Doctors recommend emergency contraception for teens before emergency happens

JONESBORO, AR (KAIT) - The American Academy of Pediatrics issued a statement recommending pediatricians prescribe emergency contraception to teenagers in advance in an effort curb unintended pregnancies.

"Adolescents are more likely to use emergency contraception if it has been prescribed in advance of need," according to the AAP.

The Academy's policy recommendation, which will be published in the December 2012 issue of the medical journal Pediatrics, says the goal of the recommendation is to "(1) educate pediatricians and other physicians on available emergency contraceptive methods; (2) provide current data on safety, efficacy, and use of emergency contraception in teenagers; and (3) encourage routine counseling and advance emergency-contraception prescription as 1 part of a public health strategy to reduce teen pregnancy."

As a pharmacist and a father, Brian Oholendt said he understands both sides of the emergency contraception debate.

"We just had twins and we had an eight-year-old and a six-year-old. That's hard," he said. "You do want to advocate abstinence, but you also have to be a realist for all those kids that aren't going to do that, which are quite a bit I would think."

As part owner of Jonesboro independent pharmacy, Gibson's Pharmacy, Oholendt can choose whether to fill prescriptions for emergency contraceptives.

Gibson's Pharmacy fills prescriptions for birth control pills and patches.  The pharmacy does not fill prescriptions for emergency contraceptives. Oholendt said the recommendation from the American Academy of Pediatrics probably will not change Gibson's policy, but he will refer patients to other pharmacies that can fill the emergency contraception prescriptions. "I always like to know someone who does. So then you know, 'I don't have it here. You may want to try this other place.'"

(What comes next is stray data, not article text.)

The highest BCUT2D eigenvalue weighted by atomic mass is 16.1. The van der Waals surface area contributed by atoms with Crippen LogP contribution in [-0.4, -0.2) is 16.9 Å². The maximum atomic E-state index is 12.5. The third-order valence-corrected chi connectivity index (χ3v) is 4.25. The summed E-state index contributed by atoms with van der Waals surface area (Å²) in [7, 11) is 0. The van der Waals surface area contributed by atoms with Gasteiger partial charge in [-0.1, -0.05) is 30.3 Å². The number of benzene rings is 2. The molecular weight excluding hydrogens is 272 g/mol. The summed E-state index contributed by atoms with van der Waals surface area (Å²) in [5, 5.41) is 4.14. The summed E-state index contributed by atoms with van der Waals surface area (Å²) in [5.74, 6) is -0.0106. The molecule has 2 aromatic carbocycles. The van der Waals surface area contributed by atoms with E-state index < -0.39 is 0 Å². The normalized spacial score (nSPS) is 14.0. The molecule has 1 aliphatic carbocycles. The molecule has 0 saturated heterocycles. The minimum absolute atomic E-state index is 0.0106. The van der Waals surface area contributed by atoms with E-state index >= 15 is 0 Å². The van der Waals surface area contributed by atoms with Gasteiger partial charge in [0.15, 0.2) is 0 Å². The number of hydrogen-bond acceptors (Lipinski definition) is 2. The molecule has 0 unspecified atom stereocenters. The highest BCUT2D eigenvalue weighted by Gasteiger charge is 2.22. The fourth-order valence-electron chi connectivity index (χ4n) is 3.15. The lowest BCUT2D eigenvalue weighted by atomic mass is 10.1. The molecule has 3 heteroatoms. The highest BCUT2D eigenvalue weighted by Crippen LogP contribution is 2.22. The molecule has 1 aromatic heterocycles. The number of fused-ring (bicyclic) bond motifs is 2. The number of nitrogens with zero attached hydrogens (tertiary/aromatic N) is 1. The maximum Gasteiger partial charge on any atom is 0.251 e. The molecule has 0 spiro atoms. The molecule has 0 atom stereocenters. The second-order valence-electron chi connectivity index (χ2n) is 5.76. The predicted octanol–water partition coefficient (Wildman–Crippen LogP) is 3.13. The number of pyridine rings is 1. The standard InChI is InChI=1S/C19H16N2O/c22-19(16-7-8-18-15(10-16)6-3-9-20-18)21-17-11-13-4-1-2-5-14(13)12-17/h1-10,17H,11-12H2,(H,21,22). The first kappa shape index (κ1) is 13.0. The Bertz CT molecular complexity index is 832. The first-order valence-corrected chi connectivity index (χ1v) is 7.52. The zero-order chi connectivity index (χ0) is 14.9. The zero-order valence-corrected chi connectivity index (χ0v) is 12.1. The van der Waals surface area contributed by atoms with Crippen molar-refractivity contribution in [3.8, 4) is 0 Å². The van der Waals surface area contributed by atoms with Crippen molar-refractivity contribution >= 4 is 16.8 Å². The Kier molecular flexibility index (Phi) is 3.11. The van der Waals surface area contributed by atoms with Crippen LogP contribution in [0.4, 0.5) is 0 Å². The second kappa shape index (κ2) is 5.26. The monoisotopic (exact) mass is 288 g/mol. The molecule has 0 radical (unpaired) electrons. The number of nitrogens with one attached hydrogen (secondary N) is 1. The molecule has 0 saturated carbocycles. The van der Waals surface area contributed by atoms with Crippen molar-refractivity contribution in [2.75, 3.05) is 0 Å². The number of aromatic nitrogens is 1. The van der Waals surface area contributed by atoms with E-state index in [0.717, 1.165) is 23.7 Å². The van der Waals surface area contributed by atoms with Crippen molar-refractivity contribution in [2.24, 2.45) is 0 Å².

Dr. Shane Speights, the Adult and Pediatric Hospitalist Program Director at St. Bernards said he believes the intent of the policy update is to open the lines of communication between healthcare providers and teens.

However, he is worried that having a prescription readily available will diminish the progress medical professionals have made in reducing unintended pregnancies among teens.

"The teen pregnancy rates have been going down the last 20 years. It's been on the decline so we're doing a good job somewhere. Let's continue with the education aspect as opposed to 'Here's a prescription. Use it if you need it.'"

Dr. Speights thinks another purpose of the statement is to promote and encourage access to medical experts who can separate fact from fiction. A perfect example, he said, is doctors can clear up confusion about the purpose of morning after pill.

"There's an abortion pill out there. That's not this. That's not (the emergency contraceptive) Plan B. It would be like, a woman, if she missed her birth control pill and took a couple the next day or so."

Dr. Speights said the stance the American Academy has taken creates the opportunity for conversations that need to happen between teens and parents about risky behavior.

"This is also a great opportunity for parents to sit down and have that uncomfortable conversation that every parent doesn't look forward to."

Click here to read an excerpt from the AAP statement.

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